The adults also vary a bit in color. Much of that depends on the gender of the bug. The males tend to be darker, varying from grayish olive to grayish brown. However, the females are often a little lighter, sometimes taking on a tan or even pinkish hue.
While there are certainly numerous fly patterns specifically designed to imitate all of the variations of a Hendrickson, you can do pretty well with generic patterns as well. A Parachute Hare’s Ear works well, particularly when you’re seeing more of the lighter colored adults. And there’s always the Parachute Adams, especially when you’re seeing the darker variations. Like the nymphs, you’ll best match the naturals in sizes #14 – 12.
Finally, trout love taking the emerging insects during this hatch, so a wet fly can be an excellent choice. One of my favorites is the Early Season Wet Fly. I often fish it in tandem with another fly. Try it as the top fly of a nymphing rig with a Hare’s Ear or Red Fox Squirrel nymph down below. Or tie it as a dropper off the back of your dry fly of choice.
Most of the time when trout fishing with dry flies or nymphs, you try to achieve a drag-free drift. This is also known as a dead drift. Essentially, what this means is you try to make your fly drift at the same speed as the current. That would be simple if the fly was drifting independently down the river. But it’s not. It’s attached to your line. Consequently, line management is a vital skill when it comes to fly fishing success and mending line is a big part of that skill set.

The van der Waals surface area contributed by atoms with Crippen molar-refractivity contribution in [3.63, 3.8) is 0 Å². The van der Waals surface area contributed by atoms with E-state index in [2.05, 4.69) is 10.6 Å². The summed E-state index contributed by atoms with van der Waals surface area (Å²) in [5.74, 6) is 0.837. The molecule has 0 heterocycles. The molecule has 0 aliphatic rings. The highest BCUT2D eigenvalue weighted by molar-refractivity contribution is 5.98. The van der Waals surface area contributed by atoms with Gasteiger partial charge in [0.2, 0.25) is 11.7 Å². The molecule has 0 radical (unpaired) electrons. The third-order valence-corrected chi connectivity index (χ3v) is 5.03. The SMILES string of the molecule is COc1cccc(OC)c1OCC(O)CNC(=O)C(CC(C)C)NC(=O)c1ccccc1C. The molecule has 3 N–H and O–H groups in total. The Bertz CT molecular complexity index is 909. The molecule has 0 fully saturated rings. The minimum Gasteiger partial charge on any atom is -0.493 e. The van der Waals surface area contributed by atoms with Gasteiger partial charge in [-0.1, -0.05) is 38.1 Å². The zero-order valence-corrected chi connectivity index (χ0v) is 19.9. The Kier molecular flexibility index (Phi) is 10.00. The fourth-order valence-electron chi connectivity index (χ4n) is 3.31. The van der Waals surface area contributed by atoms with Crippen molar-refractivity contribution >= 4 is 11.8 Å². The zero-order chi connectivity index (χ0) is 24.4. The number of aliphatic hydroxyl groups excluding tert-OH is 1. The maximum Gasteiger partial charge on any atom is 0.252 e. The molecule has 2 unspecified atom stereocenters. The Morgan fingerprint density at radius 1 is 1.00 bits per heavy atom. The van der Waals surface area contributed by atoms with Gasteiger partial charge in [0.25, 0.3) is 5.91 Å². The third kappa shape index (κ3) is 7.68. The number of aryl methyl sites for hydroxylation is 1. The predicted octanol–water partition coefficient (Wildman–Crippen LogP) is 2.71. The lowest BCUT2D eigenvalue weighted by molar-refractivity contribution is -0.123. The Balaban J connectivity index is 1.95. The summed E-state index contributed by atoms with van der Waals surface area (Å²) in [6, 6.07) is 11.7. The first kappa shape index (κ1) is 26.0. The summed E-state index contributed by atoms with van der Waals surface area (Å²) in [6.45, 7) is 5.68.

If your leader, or especially your fly line, is in a different current speed than the fly, it will pull or stop the fly when the line tightens. The term we use for this is drag. If your fly is dragging, you won’t catch many trout because it doesn’t look natural. Not only will the trout typically refuse to eat your fly when it has drag, they will often spook. This is especially true when you repeatedly drag a fly over a fish.
When you’re fishing small creeks and/or pocket water, you
can often get closer to the fish because the broken currents help conceal you.
In those instances, you can usually prevent drag by just keeping most of the
line off the water. The less line on the water, the less there is to pull the